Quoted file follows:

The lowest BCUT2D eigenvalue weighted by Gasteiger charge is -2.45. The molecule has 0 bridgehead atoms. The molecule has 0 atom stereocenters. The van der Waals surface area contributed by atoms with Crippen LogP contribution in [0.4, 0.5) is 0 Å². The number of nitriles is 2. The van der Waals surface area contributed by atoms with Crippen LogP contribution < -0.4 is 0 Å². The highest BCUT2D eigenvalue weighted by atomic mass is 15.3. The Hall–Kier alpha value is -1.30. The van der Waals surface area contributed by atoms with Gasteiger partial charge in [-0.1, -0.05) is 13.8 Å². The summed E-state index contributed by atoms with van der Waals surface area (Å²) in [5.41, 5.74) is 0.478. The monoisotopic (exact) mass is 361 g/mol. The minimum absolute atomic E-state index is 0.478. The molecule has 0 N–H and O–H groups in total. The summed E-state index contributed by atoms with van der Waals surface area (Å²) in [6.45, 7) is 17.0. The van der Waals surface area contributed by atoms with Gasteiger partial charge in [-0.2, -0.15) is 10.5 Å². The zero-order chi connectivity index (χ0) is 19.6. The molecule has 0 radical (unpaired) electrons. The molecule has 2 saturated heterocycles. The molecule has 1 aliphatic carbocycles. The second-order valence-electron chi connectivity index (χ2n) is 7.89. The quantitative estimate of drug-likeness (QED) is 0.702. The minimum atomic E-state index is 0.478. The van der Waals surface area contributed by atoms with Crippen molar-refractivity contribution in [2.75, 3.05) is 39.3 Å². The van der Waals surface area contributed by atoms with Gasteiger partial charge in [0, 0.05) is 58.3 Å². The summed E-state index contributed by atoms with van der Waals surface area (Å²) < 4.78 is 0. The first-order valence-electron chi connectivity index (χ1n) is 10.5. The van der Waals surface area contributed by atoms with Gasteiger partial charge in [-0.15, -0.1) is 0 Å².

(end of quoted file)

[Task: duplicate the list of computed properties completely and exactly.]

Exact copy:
The lowest BCUT2D eigenvalue weighted by Gasteiger charge is -2.45. The molecule has 0 bridgehead atoms. The molecule has 0 atom stereocenters. The van der Waals surface area contributed by atoms with Crippen LogP contribution in [0.4, 0.5) is 0 Å². The number of nitriles is 2. The van der Waals surface area contributed by atoms with Crippen LogP contribution < -0.4 is 0 Å². The highest BCUT2D eigenvalue weighted by atomic mass is 15.3. The Hall–Kier alpha value is -1.30. The van der Waals surface area contributed by atoms with Gasteiger partial charge in [-0.1, -0.05) is 13.8 Å². The summed E-state index contributed by atoms with van der Waals surface area (Å²) in [5.41, 5.74) is 0.478. The monoisotopic (exact) mass is 361 g/mol. The minimum absolute atomic E-state index is 0.478. The molecule has 0 N–H and O–H groups in total. The summed E-state index contributed by atoms with van der Waals surface area (Å²) in [6.45, 7) is 17.0. The van der Waals surface area contributed by atoms with Gasteiger partial charge in [-0.2, -0.15) is 10.5 Å². The zero-order chi connectivity index (χ0) is 19.6. The molecule has 0 radical (unpaired) electrons. The molecule has 2 saturated heterocycles. The molecule has 1 aliphatic carbocycles. The second-order valence-electron chi connectivity index (χ2n) is 7.89. The quantitative estimate of drug-likeness (QED) is 0.702. The minimum atomic E-state index is 0.478. The van der Waals surface area contributed by atoms with Crippen molar-refractivity contribution in [2.75, 3.05) is 39.3 Å². The van der Waals surface area contributed by atoms with Gasteiger partial charge in [0, 0.05) is 58.3 Å². The summed E-state index contributed by atoms with van der Waals surface area (Å²) < 4.78 is 0. The first-order valence-electron chi connectivity index (χ1n) is 10.5. The van der Waals surface area contributed by atoms with Gasteiger partial charge in [-0.15, -0.1) is 0 Å².